When I wrote about this moment on May 21st, I had hoped it would turn into a pregnancy announcement of a double rainbow baby conceived after miscarriages in both March and April of this year. Now, nearly two weeks later, I am sad to be announcing, instead, another miscarriage, which brings us to three this year and five total.
Still, on this cold and rainy June 3rd (it’s currently 48 degrees outside at the heat of the day), I want to share this moment for what it is and forever will be: a God moment. A glimpse of hope and promise in the middle of an ongoing storm. Not a promise of a baby but the forever promise of his presence and empathy. God is so good. Here is my post from May 22nd with a unique ending– a hindsight reflection on what this moment means to me now and forever:
Today, I saw a rainbow. My rainbow.
Two days ago, on May 19th, I learned I was pregnant. Again. If you’re new to my story, check out my infertility and miscarriage timeline to fully appreciate what a wild and unexpected miracle this is. At this point, I’m torn between “this isn’t real life” and “why wouldn’t I be?” I’m not terribly anxious yet but not remarkably excited either. Right now, emotionally, it feels like, “We’ll see.” I know God can, but I don’t know if he will, and honestly, I trust him either way. He is good either way. Separately from my trust in God’s goodness, I reeeally would like to keep this baby.
Today, May 21st, I went for a walk. It was cold, windy, mostly cloudy, and threatening rain, but I was feeling some sort of crampy and therefore anxious. I had to get outside, breathe some fresh air, and spend some quiet time with God.
Around that same, old, familiar soccer field, I walked. The soccer field on which I had watched my baby sister play soccer over a decade earlier. The same soccer field around which I had walked after my third miscarriage, and then my fourth, having some frank conversations with God, pleading with him, trusting him, declaring his goodness, and asking him some hard questions.
As I walked toward the lake, I told God I really would appreciate a warm, sunny day during which to enjoy his company. “April 13th was so beautiful. Why is it still so cold at the end of May,” I asked, not expecting a reply but rambling freely to my Creator before bringing up the hard stuff.
I thanked God for his goodness and mercies through the storms of infertility and miscarriage, particularly our most recent miscarriages this past March and April. I had read a quote or a Bible verse recently that said something like, “Maybe God isn’t healing you because through the Holy Spirit, he has given you the power to heal yourself, and it is your responsibility as a believer to declare that healing.” Remembering this perspective which was new to me, I declared healing over my body, over whatever it was that was causing me to miscarry and asked God to sustain my pregnancy until I could wholeheartedly believe that my healing declaration was enough.
I told God that my hope was in him, then asked that he would enter the dark corners of my mind that doubted that very statement, fill them in for me, and do a work in my heart to replace that doubt. Then I confessed, “God, I honestly don’t know it means to put my hope in you. I know that regardless of the outcome of this pregnancy, you are good, and I trust you. That, I can say without a doubt. Separately from that, I would really like to keep this baby. I boldly asked that you would allow me to become pregnant this month and with twins, and you answered yes to at least part of that request. Please let me keep this baby.” Or babies…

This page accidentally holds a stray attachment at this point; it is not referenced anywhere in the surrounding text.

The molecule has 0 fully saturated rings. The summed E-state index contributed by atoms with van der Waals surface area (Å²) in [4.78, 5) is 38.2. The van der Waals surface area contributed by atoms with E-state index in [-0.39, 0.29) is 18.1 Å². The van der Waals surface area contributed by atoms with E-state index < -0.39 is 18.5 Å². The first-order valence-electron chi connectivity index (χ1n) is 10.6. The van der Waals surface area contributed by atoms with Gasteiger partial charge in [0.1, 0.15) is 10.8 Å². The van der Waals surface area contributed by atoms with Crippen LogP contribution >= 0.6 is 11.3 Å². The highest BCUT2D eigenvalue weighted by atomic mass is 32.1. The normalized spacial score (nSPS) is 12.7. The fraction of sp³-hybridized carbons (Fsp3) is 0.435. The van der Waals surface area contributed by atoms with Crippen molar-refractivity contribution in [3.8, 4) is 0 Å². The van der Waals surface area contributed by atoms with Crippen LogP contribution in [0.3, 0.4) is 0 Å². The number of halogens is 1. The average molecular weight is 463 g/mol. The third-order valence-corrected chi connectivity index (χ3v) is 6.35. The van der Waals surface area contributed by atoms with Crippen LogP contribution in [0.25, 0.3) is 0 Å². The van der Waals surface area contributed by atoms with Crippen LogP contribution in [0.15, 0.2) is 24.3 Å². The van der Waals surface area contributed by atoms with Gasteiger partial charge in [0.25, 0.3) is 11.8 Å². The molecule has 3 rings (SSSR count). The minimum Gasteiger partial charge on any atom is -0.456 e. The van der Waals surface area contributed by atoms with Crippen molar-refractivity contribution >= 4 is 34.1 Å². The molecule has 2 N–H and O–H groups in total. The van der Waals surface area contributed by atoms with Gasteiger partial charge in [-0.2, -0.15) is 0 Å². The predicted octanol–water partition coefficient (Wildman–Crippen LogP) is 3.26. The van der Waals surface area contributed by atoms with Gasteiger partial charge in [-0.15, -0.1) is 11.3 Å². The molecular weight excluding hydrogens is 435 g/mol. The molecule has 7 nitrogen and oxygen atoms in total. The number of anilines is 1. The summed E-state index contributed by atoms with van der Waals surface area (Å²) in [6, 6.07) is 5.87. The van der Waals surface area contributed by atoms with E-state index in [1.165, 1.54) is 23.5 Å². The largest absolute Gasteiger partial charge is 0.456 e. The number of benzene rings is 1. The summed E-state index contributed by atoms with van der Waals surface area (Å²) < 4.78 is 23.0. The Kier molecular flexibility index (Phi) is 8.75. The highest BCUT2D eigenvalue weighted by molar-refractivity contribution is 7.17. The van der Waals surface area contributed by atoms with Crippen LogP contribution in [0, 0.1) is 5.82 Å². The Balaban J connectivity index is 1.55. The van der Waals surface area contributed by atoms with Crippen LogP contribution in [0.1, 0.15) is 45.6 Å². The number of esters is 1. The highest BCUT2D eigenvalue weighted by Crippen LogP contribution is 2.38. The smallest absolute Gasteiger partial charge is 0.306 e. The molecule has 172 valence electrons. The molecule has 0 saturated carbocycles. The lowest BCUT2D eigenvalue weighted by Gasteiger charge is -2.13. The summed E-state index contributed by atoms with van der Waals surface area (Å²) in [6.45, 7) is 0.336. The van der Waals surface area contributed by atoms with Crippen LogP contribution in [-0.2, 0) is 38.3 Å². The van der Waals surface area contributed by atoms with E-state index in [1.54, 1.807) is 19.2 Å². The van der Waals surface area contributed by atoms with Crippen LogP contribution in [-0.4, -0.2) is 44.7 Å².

As I neared the lakefront, raindrops fell through the leaves overhead and onto my nose. Anthony had offered to put Theodore to bed so I could have as much time outside as I wanted, and I had planned to sit with God next to the lake until I felt satisfied in his presence and comfort. So much for that.
I turned around and started walking back across the soccer field toward my house as the intensity of both the rain and the wind increased. I contemplated running home but decided that wouldn’t get me home that much faster and that rain boots were hardly the ideal running shoes. I continued walking through the soccer field, pretending it wasn’t as cold or rainy or windy as it actually was and remembering the warm North Country summer rain from my teenage years.
Halfway home, the rain stopped. I did a quick spin hoping to see a rainbow, knowing it would be a sweet gift to see one but not superstitiously fearing that my new baby would die if I didn’t see one. No rainbow. Just a gray cloud quickly blowing in from the north, sweeping left to right across my field of view. As I spun back around, I could tell more rain was coming by the way bits of the cloud were streaming down from itself, making the space below the cloud appear fuzzy. I slowed down, hoping the rain was, in fact, over and that maybe I could return to the lakeside.
Moments later, more rain. A second “storm.” I let my long hair down out of my large hair clip so I could pull my hood more tightly around my face and sped back up to my regular walking pace. One more spin in search of a rainbow. No rainbow.
As I neared the tennis courts at the edge of the park, the rain stopped again, and the sun broke through the clouds in such a way and at such an angle that I imagined the sunbeams darting straight over my head and through the raindrops, fragmenting the light into those seven iconic colors of hope. I dared to look back one more time.
There it was.